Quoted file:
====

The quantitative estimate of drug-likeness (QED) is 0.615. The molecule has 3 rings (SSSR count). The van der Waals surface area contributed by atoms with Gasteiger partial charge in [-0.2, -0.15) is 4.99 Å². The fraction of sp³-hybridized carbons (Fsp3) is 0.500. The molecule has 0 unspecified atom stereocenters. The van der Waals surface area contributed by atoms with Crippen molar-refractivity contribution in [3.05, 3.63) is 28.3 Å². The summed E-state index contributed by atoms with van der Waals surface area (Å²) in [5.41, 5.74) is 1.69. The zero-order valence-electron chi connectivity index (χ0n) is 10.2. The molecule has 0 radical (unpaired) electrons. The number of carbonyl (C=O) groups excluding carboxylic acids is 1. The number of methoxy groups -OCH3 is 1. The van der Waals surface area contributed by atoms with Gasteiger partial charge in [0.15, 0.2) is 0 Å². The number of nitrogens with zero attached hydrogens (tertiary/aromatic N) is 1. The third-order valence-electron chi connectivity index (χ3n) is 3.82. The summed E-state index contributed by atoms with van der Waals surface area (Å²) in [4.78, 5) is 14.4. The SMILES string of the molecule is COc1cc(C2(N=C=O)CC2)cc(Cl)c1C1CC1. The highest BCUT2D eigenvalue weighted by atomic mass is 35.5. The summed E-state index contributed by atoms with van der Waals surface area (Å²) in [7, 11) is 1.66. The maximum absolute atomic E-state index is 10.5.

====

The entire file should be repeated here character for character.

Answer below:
The quantitative estimate of drug-likeness (QED) is 0.615. The molecule has 3 rings (SSSR count). The van der Waals surface area contributed by atoms with Gasteiger partial charge in [-0.2, -0.15) is 4.99 Å². The fraction of sp³-hybridized carbons (Fsp3) is 0.500. The molecule has 0 unspecified atom stereocenters. The van der Waals surface area contributed by atoms with Crippen molar-refractivity contribution in [3.05, 3.63) is 28.3 Å². The summed E-state index contributed by atoms with van der Waals surface area (Å²) in [5.41, 5.74) is 1.69. The zero-order valence-electron chi connectivity index (χ0n) is 10.2. The molecule has 0 radical (unpaired) electrons. The number of carbonyl (C=O) groups excluding carboxylic acids is 1. The number of methoxy groups -OCH3 is 1. The van der Waals surface area contributed by atoms with Gasteiger partial charge in [0.15, 0.2) is 0 Å². The number of nitrogens with zero attached hydrogens (tertiary/aromatic N) is 1. The third-order valence-electron chi connectivity index (χ3n) is 3.82. The summed E-state index contributed by atoms with van der Waals surface area (Å²) in [4.78, 5) is 14.4. The SMILES string of the molecule is COc1cc(C2(N=C=O)CC2)cc(Cl)c1C1CC1. The highest BCUT2D eigenvalue weighted by atomic mass is 35.5. The summed E-state index contributed by atoms with van der Waals surface area (Å²) in [7, 11) is 1.66. The maximum absolute atomic E-state index is 10.5.